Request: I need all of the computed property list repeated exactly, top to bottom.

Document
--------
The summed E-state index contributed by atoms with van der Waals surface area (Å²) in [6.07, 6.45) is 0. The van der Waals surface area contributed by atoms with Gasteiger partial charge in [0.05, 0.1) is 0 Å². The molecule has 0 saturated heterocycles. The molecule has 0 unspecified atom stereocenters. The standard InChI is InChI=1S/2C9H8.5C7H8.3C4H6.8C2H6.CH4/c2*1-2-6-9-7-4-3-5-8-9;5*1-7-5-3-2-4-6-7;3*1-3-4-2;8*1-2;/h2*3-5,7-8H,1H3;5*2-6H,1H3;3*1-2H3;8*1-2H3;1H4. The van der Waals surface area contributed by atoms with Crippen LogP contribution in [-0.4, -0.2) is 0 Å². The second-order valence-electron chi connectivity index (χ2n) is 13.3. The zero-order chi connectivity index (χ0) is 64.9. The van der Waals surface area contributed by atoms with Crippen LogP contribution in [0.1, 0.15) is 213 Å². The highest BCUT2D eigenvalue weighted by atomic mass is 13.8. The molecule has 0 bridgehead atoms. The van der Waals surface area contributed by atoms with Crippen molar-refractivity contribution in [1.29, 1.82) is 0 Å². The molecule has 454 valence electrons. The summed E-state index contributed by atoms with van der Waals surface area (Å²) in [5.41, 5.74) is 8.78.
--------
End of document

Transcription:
The summed E-state index contributed by atoms with van der Waals surface area (Å²) in [6.07, 6.45) is 0. The van der Waals surface area contributed by atoms with Gasteiger partial charge in [0.05, 0.1) is 0 Å². The molecule has 0 saturated heterocycles. The molecule has 0 unspecified atom stereocenters. The standard InChI is InChI=1S/2C9H8.5C7H8.3C4H6.8C2H6.CH4/c2*1-2-6-9-7-4-3-5-8-9;5*1-7-5-3-2-4-6-7;3*1-3-4-2;8*1-2;/h2*3-5,7-8H,1H3;5*2-6H,1H3;3*1-2H3;8*1-2H3;1H4. The van der Waals surface area contributed by atoms with Crippen LogP contribution in [-0.4, -0.2) is 0 Å². The second-order valence-electron chi connectivity index (χ2n) is 13.3. The zero-order chi connectivity index (χ0) is 64.9. The van der Waals surface area contributed by atoms with Crippen LogP contribution in [0.1, 0.15) is 213 Å². The highest BCUT2D eigenvalue weighted by atomic mass is 13.8. The molecule has 0 bridgehead atoms. The van der Waals surface area contributed by atoms with Crippen molar-refractivity contribution in [1.29, 1.82) is 0 Å². The molecule has 454 valence electrons. The summed E-state index contributed by atoms with van der Waals surface area (Å²) in [5.41, 5.74) is 8.78.